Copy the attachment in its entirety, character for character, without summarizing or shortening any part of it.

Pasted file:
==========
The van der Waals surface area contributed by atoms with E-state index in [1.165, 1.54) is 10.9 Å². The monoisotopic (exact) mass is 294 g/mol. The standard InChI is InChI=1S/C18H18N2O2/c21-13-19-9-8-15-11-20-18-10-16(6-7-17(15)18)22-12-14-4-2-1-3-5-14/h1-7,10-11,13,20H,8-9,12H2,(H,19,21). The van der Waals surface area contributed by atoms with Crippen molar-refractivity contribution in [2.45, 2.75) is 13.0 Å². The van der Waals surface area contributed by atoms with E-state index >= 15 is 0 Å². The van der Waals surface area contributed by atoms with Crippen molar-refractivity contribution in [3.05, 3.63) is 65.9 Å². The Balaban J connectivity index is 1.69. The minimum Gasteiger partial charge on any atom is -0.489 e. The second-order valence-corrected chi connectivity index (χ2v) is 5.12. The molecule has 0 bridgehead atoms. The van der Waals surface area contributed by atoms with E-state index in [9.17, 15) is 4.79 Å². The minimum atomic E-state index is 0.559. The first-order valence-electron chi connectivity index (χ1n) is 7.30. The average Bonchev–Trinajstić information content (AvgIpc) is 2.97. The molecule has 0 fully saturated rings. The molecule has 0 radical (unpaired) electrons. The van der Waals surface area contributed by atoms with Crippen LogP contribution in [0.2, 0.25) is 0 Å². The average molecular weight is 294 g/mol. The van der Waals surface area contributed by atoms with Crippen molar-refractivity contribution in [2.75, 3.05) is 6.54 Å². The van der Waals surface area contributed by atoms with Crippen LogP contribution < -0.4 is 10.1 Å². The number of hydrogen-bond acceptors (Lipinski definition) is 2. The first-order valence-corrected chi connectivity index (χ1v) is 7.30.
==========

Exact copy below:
The van der Waals surface area contributed by atoms with E-state index in [1.165, 1.54) is 10.9 Å². The monoisotopic (exact) mass is 294 g/mol. The standard InChI is InChI=1S/C18H18N2O2/c21-13-19-9-8-15-11-20-18-10-16(6-7-17(15)18)22-12-14-4-2-1-3-5-14/h1-7,10-11,13,20H,8-9,12H2,(H,19,21). The van der Waals surface area contributed by atoms with Crippen molar-refractivity contribution in [2.45, 2.75) is 13.0 Å². The van der Waals surface area contributed by atoms with E-state index >= 15 is 0 Å². The van der Waals surface area contributed by atoms with Crippen molar-refractivity contribution in [3.05, 3.63) is 65.9 Å². The Balaban J connectivity index is 1.69. The minimum Gasteiger partial charge on any atom is -0.489 e. The second-order valence-corrected chi connectivity index (χ2v) is 5.12. The molecule has 0 bridgehead atoms. The van der Waals surface area contributed by atoms with E-state index in [9.17, 15) is 4.79 Å². The minimum atomic E-state index is 0.559. The first-order valence-electron chi connectivity index (χ1n) is 7.30. The average Bonchev–Trinajstić information content (AvgIpc) is 2.97. The molecule has 0 fully saturated rings. The molecule has 0 radical (unpaired) electrons. The van der Waals surface area contributed by atoms with Crippen LogP contribution in [0.2, 0.25) is 0 Å². The average molecular weight is 294 g/mol. The van der Waals surface area contributed by atoms with Crippen molar-refractivity contribution in [2.75, 3.05) is 6.54 Å². The van der Waals surface area contributed by atoms with Crippen LogP contribution < -0.4 is 10.1 Å². The number of hydrogen-bond acceptors (Lipinski definition) is 2. The first-order valence-corrected chi connectivity index (χ1v) is 7.30.